Here is how the pay raises break down. Full-time faculty will receive six two-percent raises—two of these will be retroactive for the years 2016 and 2017, when SUNY faculty worked without a contract (and during which time they have now effectively extended to the state an interest-free loan). They will then receive a two-percent raise each year through Fall 2021. These raises will not keep pace with the present rate of inflation, which stands at 2.46%—meaning it is possible United University Professions (UUP) leaders have negotiated an effective pay cut for their full-time faculty. Their only chance to break inflation will come in the form of a pool established for “discretionary” raises—the discretion belonging to management. Continue reading “SUNY UUP Leaders Sell Out CUNY Faculty on Adjunct Wages”
On June 2nd, members of CUNY Struggle participated in a panel at this year’s Left Forum called “Rank-and-File Academic Organizing: Turning the Tide Against Austerity.” The panel, moderated by CUNY Struggle’s Jarrod Shanahan, featured rank-and-file organizers from New York City and beyond, including Sofya Aptekar (Faculty Staff Union, UMass-Boston), Camila Vergara (Graduate Workers of Columbia), Sonam Singh (Barnard Contingent Faculty) and Andy Battle (PSC-CUNY, CUNY Struggle). Continue reading “Academic Organizing: The Rank and File Perspective”
On May 16, 2018, members of CUNY Struggle presented the $7K or Strike resolution that passed at the Graduate Center to members of the Hunter College chapter of the PSC. The basic idea of the resolution is that we back up our central demand—that CUNY adjuncts, who teach a majority of courses at the university, be paid a living wage in the form of $7,000 per course—by being willing to go out on strike if it is not met by the university. We believe that adjunctification is at the center of the crises engulfing the university and that addressing it is in the interest of all faculty, even those who have been lucky enough to escape being caught in its grips. Moreover, we believe that past experience has shown that pressure short of direct action has little effect towards achieving our just demands, which are made not only in our own interests, but in those of the students to whom we have devoted our teaching lives. We were inspired by the example of teachers across the country and around the world, who are mounting a wave of strike actions that demonstrate and deploy the power we have as working people to shape education for the better.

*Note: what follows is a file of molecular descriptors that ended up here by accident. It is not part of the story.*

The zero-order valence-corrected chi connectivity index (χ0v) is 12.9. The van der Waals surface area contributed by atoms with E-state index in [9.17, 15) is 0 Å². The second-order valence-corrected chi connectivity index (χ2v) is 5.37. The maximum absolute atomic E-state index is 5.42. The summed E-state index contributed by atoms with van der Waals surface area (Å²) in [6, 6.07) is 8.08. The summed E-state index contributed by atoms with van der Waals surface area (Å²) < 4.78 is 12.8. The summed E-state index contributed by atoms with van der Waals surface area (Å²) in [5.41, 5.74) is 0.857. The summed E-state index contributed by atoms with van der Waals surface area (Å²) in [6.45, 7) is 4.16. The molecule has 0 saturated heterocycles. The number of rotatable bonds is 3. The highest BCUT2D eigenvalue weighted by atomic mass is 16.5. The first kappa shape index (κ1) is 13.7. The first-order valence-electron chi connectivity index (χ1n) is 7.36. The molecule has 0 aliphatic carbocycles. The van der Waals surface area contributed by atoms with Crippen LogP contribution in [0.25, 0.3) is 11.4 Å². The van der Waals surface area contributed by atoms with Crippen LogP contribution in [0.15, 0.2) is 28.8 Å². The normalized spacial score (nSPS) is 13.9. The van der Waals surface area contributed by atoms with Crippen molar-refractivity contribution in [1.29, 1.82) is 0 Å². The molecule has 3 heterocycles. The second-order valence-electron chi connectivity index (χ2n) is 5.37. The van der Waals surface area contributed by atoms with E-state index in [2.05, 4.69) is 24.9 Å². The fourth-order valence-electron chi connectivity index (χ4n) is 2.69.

In terms of the workforce, Hunter is a somewhat different landscape than the Graduate Center. The Graduate Center boasts a concentration of part time faculty, whether they be graduate assistants or students working as adjuncts trying to fund their degrees. It also has tenure-line faculty who are connected to adjuncts in the sense that many of their students and advisees do this kind of work. The Graduate Center also has a concentration of militants, many of whom are living and studying not only the adjunctification crisis but the history of working-class radicalism and social movements in the US and beyond. Hunter, on the other hand, has significant numbers of tenure-line faculty who can remain aloof to the adjunct struggle as long as the consequences for their individual lives and careers remain diffuse enough for them to fail to connect the dots between adjunctification, or the creation of a huge, highly-exploited and highly-vulnerable workforce, and the precipitous decrease in overall faculty power vis-à-vis administration about which so many of them rightly complain. Their position, like that of PSC leaders who have presided over declining real wages, worsening conditions, and deepened precarity, will become less tenable the longer we permit the adjunct crisis to define our work at the university. Continue reading “$7K or Strike Resolution Presented at Hunter College”